A recent New York Times article explores a fundamental gap in legal education–learning how to practice law. The article describes how most law school curricula offer little practical training on how to try cases or complete deals and focus instead on teaching students the abstract theory and arcane origins of the American legal system. This reality is fueled largely by the fact that for law schools and law professors, the primary purpose often is producing erudite legal scholarship rather than educating lawyers. In fact, practical experience in the profession can be a detriment to the job prospects of aspiring law professors.
The article goes on to describe how law firms are left with the burden of teaching newly-minted lawyers the practical skills that law schools don’t. And in a down economy where clients are watching every dollar on their bill, firms have to teach their lawyers how to practice without doing it on the client’s dime as they did traditionally.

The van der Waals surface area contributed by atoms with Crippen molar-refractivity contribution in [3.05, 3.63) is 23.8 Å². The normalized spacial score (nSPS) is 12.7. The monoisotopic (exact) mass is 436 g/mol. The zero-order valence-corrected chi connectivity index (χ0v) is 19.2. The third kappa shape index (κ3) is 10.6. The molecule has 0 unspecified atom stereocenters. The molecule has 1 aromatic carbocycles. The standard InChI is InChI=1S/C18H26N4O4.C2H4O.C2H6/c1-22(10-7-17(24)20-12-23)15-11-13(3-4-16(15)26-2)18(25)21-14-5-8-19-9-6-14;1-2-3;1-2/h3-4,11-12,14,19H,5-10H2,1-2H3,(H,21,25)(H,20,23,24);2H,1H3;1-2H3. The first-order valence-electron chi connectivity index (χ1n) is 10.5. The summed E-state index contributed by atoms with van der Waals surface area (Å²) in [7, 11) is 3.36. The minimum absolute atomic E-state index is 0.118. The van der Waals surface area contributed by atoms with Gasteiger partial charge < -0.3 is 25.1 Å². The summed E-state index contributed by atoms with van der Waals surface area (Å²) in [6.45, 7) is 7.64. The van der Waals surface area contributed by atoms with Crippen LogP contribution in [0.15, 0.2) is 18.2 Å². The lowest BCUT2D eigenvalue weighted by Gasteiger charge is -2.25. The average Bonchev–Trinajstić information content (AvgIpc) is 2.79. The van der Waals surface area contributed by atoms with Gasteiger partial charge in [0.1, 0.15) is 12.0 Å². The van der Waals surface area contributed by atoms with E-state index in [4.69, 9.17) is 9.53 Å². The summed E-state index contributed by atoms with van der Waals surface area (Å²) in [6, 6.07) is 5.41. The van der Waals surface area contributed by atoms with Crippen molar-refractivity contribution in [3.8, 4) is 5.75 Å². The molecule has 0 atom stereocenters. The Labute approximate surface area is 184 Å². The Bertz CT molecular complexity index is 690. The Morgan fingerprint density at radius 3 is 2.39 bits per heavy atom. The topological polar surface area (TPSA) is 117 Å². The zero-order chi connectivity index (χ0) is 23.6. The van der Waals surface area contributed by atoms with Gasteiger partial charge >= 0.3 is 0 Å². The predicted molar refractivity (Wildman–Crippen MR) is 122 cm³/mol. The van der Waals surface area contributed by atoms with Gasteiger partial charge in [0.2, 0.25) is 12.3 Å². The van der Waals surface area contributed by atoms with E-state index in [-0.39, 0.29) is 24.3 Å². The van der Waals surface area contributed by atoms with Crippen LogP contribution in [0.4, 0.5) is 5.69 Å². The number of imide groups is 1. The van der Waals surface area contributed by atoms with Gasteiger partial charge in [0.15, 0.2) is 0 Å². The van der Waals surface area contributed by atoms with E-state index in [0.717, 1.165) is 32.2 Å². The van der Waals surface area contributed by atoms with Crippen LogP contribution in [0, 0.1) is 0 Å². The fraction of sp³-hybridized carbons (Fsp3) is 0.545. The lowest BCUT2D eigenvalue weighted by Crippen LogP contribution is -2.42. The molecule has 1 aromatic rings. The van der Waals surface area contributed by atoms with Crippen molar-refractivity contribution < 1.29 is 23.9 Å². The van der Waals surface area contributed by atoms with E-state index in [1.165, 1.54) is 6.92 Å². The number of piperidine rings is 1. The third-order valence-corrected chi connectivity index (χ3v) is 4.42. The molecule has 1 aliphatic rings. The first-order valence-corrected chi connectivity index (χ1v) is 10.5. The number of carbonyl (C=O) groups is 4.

The shortcomings of law school education, the insistence by clients on value for their dollar, the surplus of lawyers and the dearth of legal work to keep them gainfully employed. All of these factors and many more create a perfect storm that begs the legal profession to change its ways. And the legal profession is answering the call, though maybe more slowly than it should. Law firms are creating new ways to bridge the gap in legal education without passing the costs on to their clients, and law schools are beefing up their clinical programs and other similar courses to meet the need for practical education.
Will these efforts be enough or is a more radical shift in the way lawyers are educated called for? And who will be the solution to this problem–the law schools, the law firms, the lawyers themselves?